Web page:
Mikros Engineering, located in Brooklyn Park, Minn., is working on new ways to market the service and keep the equipment operating. Jacobsma said the company is considering making RP a part of its mold-making service by adding a prototyped part in with the price of the mold.
Some molders who implemented RP have gotten out of providing the service, such as Tredegar Molded Products Co. Earlier this year, Tredegar, in Orlando, Fla., donated a little-used, 7-year-old, SLA 250 rapid prototyping ma-chine to the University of Central Florida's College of Engineering for use in its laboratory.
Edward J. Cigoi, director of tooling and technology for Tredegar, said, ``I think there are certain customers that need the service, but my customers would rather have prototype molds made so they can get parts in the actual material required.''
``Some things just have to be done in the materials they are designed for in order to do testing, and determine fit and function,'' said Jay Riddle, president of Advanced Technology in Corona, Calif. ``All stereolithography gives you is a part to look at.''
Three years ago, Riddle developed a method for building complex injection molds in 10-14 days. This method replaces stereolithography, he said, thus eliminating that link in the chain.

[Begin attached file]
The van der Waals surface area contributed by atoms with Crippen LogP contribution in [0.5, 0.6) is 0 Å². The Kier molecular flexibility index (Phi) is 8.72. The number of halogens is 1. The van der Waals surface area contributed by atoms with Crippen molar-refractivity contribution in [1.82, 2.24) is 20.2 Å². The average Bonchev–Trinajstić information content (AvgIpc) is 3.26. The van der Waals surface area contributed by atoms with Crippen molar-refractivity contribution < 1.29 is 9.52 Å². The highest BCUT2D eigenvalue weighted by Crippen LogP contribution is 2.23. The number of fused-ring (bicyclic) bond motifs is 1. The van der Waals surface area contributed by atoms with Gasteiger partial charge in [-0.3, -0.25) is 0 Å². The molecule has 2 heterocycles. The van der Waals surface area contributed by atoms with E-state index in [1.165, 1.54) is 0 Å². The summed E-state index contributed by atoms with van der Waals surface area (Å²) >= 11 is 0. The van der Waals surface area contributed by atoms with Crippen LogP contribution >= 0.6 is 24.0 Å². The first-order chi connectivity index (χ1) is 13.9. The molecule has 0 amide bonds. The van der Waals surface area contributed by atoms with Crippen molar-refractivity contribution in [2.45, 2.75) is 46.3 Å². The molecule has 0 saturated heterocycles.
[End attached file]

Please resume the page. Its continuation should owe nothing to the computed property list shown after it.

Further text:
Riddle recently completed a project that took six weeks to create seven generations of tooling and molded parts to get a part in a material that would work. Now, almost 100 percent of his work is focused on his method of rapid tooling.
Riddle's design engineers also are computer-literate machinists who each have their own computer. Each engineer takes the part from concept through design through finished mold and molded part, rather than doing only one phase of the project. He builds complex tooling for small, high-risk parts that many mold shops would find it difficult to produce profitably.
``The problem with these parts is that the tools require too much redesign,'' he said.
Riddle's goal is to reduce his lead time to one week.
``We can do it now, but not consistently,'' he said. ``I hope to be there in the next six months.''